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Thread: Carb Air Temp Gauges

  1. #1
    scubber's Avatar
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    Carb Air Temp Gauges

    Looking for experience with Carb Air Temp Gauges. Have a 0290D-2 in the cub. This particular engine sure seems to make ice. So far carb heat has kept it going, but would like to minimize the surprises. This engine doesn't give the normal slow drop in rpms, but just suddenly coughs and then the drop. Have even had it cough on climb out turning over 2,500 rpms. After the cough dropped from 2,525 to 2,200. Below wasn't pretty at the time. . .big eyes. Most times I'm able to detect a slight vibration in the rudder pedals, and then I keep pulling heat. So . .looking for experience with the gauges. And ice sensor v.s temp gauge. Big difference in price. Thanks. Larry C.

  2. #2
    skywagon8a's Avatar
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    Never used a carb temp gauge much at all. Whatever you settle upon remember that ice formation can happen from several degrees below 32 F to above 70 F. The amount of humidity in the air is a key factor. You need to understand the signals the engine is sending you. A manifold pressure gauge can be a help as well as the tachometer.
    N1PA

  3. #3

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    You might review a similar recent thread https://www.supercub.org/forum/showt...he-best-method The only reason to have a carb temp gauge is for metering partial carb heat in flight. I prefer carb heat to be on or off, I don't use partial, but my planes haven't been ice makers. You might consider an optical ice indicator. It detects the presence of ice. Then you can manage your carb heat to suit.

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    ... just a reminder ...Click image for larger version. 

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    scubber's Avatar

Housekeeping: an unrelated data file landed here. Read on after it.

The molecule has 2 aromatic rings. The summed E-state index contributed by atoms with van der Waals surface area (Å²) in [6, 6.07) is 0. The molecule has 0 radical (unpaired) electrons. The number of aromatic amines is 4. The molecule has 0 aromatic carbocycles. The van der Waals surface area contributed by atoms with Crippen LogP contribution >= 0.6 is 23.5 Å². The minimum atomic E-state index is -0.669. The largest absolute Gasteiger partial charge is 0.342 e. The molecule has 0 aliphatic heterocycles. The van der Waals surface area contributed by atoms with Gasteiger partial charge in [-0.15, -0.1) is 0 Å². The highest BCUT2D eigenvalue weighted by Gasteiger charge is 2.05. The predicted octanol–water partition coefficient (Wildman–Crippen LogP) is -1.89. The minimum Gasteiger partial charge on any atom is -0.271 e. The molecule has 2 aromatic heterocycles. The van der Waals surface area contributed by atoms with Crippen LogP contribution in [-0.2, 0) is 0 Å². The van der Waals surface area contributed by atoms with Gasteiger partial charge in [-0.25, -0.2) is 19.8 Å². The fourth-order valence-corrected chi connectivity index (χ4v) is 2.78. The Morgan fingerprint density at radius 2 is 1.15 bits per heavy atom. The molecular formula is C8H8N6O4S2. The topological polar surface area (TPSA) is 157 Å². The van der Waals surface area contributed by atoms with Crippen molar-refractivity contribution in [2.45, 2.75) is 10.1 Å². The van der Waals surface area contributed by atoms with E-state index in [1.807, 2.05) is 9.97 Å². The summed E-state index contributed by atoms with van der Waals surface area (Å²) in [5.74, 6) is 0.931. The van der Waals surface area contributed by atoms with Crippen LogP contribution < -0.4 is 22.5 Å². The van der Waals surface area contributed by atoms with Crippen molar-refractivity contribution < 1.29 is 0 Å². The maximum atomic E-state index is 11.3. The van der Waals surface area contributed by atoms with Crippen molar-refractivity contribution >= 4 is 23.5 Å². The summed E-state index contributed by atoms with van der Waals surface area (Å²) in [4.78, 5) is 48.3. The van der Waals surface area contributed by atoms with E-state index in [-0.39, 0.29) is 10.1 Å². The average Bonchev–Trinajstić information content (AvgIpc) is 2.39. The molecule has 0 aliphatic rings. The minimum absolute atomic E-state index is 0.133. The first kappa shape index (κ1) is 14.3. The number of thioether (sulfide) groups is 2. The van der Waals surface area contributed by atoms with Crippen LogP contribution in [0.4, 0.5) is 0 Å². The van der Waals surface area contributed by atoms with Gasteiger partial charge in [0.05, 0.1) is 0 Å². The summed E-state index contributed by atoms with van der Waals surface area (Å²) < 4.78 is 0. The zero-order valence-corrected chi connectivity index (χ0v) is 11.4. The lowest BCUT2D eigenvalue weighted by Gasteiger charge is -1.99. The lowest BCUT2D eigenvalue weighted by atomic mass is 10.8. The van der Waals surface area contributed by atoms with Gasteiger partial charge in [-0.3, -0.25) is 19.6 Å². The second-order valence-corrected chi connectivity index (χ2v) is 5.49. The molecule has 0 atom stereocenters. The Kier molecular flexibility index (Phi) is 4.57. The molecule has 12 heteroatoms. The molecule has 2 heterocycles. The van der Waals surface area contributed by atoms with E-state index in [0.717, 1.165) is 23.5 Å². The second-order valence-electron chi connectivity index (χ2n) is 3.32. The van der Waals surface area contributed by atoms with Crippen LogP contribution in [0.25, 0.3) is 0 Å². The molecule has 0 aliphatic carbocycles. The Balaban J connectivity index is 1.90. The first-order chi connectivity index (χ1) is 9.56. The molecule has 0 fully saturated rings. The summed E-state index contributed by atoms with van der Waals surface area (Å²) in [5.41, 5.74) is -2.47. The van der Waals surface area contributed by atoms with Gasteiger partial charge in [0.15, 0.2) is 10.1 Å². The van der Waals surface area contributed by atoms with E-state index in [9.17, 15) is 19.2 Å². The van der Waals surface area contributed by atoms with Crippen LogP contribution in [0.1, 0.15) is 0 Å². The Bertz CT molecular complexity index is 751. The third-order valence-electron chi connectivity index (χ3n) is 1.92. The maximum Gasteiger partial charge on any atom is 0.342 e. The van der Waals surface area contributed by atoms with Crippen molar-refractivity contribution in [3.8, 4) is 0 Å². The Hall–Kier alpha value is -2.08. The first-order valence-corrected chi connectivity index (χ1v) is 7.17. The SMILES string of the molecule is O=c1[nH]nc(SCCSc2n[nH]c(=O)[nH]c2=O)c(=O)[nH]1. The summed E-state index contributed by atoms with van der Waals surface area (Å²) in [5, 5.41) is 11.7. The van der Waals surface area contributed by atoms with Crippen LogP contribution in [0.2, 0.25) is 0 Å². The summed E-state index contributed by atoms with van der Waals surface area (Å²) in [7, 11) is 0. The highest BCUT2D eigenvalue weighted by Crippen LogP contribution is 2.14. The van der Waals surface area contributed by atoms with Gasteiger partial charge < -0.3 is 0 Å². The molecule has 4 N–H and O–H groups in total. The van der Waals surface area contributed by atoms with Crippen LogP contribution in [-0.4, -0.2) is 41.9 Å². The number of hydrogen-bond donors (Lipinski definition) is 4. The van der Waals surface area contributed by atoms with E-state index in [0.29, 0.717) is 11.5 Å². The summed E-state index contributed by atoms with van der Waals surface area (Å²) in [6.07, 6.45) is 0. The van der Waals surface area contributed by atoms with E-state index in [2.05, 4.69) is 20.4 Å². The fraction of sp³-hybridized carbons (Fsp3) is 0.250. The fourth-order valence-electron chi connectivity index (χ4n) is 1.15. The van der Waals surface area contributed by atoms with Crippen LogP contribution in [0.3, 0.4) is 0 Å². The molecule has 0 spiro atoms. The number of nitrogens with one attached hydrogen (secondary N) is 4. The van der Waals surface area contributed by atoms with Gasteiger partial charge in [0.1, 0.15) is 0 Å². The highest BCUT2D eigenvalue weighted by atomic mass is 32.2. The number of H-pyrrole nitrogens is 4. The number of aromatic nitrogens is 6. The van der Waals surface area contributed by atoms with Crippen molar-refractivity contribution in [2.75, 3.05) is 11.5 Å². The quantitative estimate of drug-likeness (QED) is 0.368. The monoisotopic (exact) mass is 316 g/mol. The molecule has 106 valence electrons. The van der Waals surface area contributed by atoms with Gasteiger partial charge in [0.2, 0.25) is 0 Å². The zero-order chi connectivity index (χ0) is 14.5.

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    Thanks to all for your input and fast response. It is good to have reinforcements of some of the things I have been pondering about the issue. Seems as far as the "temp unit", the gauge would not be significant/use full . . unless temp & dew point is the 3-5 point spread. Much appreciated. Larry

  6. #6
    PerryB's Avatar
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    A good digital EGT is another good indicator. If it drops more than about 20° for no obvious reason, you're probably starting to develop ice.
    After Monday and Tuesday, even the calendar says WTF !
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    BC12D-4-85's Avatar
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    Decreasing manifold pressure and EGT's can indicate ice formation leading to throttle restriction.....providing the aircraft's pressure altitude, power settings, and ambient air parameters remain relatively constant. Climb, descend, change power settings, fly into a warmer or colder air mass for example changes things. I recall the carb temp gauge in the Beaver. It's yellow arc was to be avoided via carb heat. Never had another to observe just a manifold gauge in every carb'd plane since.

    Gary
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    mvivion's Avatar
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    As noted in the thread that Stewart referenced, I'm not a big fan of carb temperature gauges in general. I've used them in the Beaver, as noted by Gary, in fact, in that airplane in coastal areas (Kodiak), I ran constant partial carb heat to keep the temperature out of the icing range.

    That said, I had a carb temp gauge on an O-360, which ALWAYS shows in the caution range.....carb heat just wouldn't get it out of the "caution"range.....ie: useless.

    I flew a couple Cubs in Kodiak. Carb Ice Central. I simply applied full carb heat on a regular basis throughout the flight.

    Pay attention to what your engine is telling you, and develop a practice to prevent ice.

    MTV

    MTV
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  9. #9

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    Anyone use one of these? It makes more sense than carb temp.

    https://www.aircraftspruce.com/catal...icedetect2.php

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    PerryB's Avatar
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    One thing I haven't seen mentioned, with regard to carb heat, is leaning. Whenever I have to use heat, I lean to restore my EGT to around 1360, which is where mine typically cruises at sea level on an "average" day. This restores virtually all of the power loss (except that attributed to the lower density of the hot air), and keeps the plugs clean. I also use carb heat and leaning (to peak) during warmup. It puts a warm but correct mixture through the sump, speeding up oil temp. I warm up around 1200-1300 RPM for good oil sling.
    After Monday and Tuesday, even the calendar says WTF !
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    BC12D-4-85's Avatar